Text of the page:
Live From DC – Social Media & Other Tech Trends (no gavel required)
Near the end of 2010, I attended the PRSA’s annual International Conference in Washington, D.C., and had the opportunity to record an interview for the popular ‘On The Record Online,’ the event’s official podcast. OTRO, which focuses its interviews on “How Technology is Changing the Way Organizations Communicate, and the Way People Consume Media and Information," also produces other pertinent interviews throughout the year by attracting a diverse guest roster across media, PR and technology.
During my interview with the guest hosts - media consultant Sandra Burrowes and the Marine Corps' Internal Comms Director Greg Reeder - we delved into some of the ongoing challenges in social media, measuring engagement and setting social media policies, as well as some predictions on trends in emerging technology.
Here are some of the highlights of the podcast:
Determine what success looks like before you design your social media strategy. According to a study conducted by Sysomos, a Marketwire company, only 29% of the 1.2 billion tweets they examined generated a reaction. Of this 29%, 19.3% were retweets and the rest were replies. As I observed in an earlier blog post on this site, the research caught a good deal of attention in the social media universe, with much discussion surrounding the fact that perhaps most social media efforts – especially Twitter activities – were falling on deaf ears.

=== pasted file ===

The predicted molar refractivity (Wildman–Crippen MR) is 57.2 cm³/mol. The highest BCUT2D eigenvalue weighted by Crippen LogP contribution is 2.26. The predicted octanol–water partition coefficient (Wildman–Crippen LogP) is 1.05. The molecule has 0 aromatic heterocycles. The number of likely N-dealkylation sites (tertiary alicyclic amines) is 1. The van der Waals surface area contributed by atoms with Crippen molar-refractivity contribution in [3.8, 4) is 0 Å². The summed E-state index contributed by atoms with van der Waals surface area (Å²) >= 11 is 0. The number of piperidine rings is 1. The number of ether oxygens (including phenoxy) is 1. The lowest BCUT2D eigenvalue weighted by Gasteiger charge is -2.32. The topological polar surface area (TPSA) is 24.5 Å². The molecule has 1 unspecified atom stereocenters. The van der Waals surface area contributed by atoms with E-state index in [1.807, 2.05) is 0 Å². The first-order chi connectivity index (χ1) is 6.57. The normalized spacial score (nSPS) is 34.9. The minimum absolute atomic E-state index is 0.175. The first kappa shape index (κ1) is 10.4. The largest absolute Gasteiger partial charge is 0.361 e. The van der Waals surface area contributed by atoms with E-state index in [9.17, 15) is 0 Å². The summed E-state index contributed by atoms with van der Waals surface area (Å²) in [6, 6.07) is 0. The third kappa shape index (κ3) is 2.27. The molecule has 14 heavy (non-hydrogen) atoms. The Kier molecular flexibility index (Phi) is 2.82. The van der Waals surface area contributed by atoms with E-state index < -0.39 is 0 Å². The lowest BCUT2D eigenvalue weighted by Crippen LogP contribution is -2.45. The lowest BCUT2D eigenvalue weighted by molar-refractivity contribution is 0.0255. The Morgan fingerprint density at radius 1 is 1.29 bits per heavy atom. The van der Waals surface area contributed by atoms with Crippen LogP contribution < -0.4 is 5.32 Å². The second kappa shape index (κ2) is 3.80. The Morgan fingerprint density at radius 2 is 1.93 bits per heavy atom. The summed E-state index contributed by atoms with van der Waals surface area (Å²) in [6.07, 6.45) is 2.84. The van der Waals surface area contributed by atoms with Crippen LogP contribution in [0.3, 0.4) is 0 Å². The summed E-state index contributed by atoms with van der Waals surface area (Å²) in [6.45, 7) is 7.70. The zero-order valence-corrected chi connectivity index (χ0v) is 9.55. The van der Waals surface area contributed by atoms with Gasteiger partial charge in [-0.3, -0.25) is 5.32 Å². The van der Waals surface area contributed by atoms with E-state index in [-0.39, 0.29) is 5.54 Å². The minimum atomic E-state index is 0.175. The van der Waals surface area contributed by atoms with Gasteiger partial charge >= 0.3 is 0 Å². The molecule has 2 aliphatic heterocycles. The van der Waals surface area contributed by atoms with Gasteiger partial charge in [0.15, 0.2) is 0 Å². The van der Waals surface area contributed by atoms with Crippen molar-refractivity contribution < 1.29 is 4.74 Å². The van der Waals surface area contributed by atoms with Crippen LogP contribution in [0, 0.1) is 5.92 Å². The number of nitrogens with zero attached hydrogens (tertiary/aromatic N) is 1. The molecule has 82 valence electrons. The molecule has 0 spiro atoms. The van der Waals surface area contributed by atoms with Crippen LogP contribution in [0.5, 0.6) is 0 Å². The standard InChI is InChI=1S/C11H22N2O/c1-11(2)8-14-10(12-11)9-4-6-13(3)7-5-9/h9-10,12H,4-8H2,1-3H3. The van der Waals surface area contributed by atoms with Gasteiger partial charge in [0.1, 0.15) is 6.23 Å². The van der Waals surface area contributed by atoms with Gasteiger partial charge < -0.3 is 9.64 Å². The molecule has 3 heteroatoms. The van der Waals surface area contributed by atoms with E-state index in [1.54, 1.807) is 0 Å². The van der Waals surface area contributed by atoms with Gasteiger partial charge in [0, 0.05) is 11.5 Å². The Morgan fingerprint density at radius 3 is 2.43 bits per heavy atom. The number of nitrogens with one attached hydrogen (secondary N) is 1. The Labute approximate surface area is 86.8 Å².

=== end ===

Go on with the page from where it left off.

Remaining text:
I firmly believe that it’s an erroneous leap of faith to extrapolate that most Tweets and other social media posts just hang there. A 29% actionable response rate from 1.2 billion tweets far exceeds what email and direct marketers can ever hope to achieve.
Ultimately, what success looks like in social media begins with designing a strategy that clearly identifies the important goals of why you’re engaging in social media in the first place. Is your social media strategy just to have a presence as a competitive advantage, or should it simply serve as an additional information channel? Is your company seeking to drive one-way dialogue only, or do you desire better organic search engine optimization, more web traffic, two-way engagement and customer conversation? The most effective approach we've found in social media is to determine the ultimate end goals, create the strategy (not just pick the hot platform) to achieve these, and then back into the metrics that actually measure the goals you’ve established.
Mobility/wireless, cloud computing and other emerging technologies continue to exert profound professional and personal impact on PR practitioners. From how our publics seek, manage and consume information and engage in social technology, to how we ourselves manage our work flows and client relations, the geometric progression of new technology and innovation continues to accelerate. We’re rapidly approaching near-universal wireless and networked connectivity with every electronic device we interact with – from our smartphones and tablet computers, to our vehicles and even home appliances. Not to mention that an increasing share of our personal digital assets – from our files and periodicals, to our movies, TV and music – are migrating to the cloud computing environment. As PR professionals, we need to not only understand these seismic shifts, but also explore and embrace the potential of new technology for improving our approach to communications strategy, not to mention tech’s impact on how we work and how we live.
Listen to the podcast for these and other insights. And we welcome your feedback on the challenges you feel are most important in social media and new technology.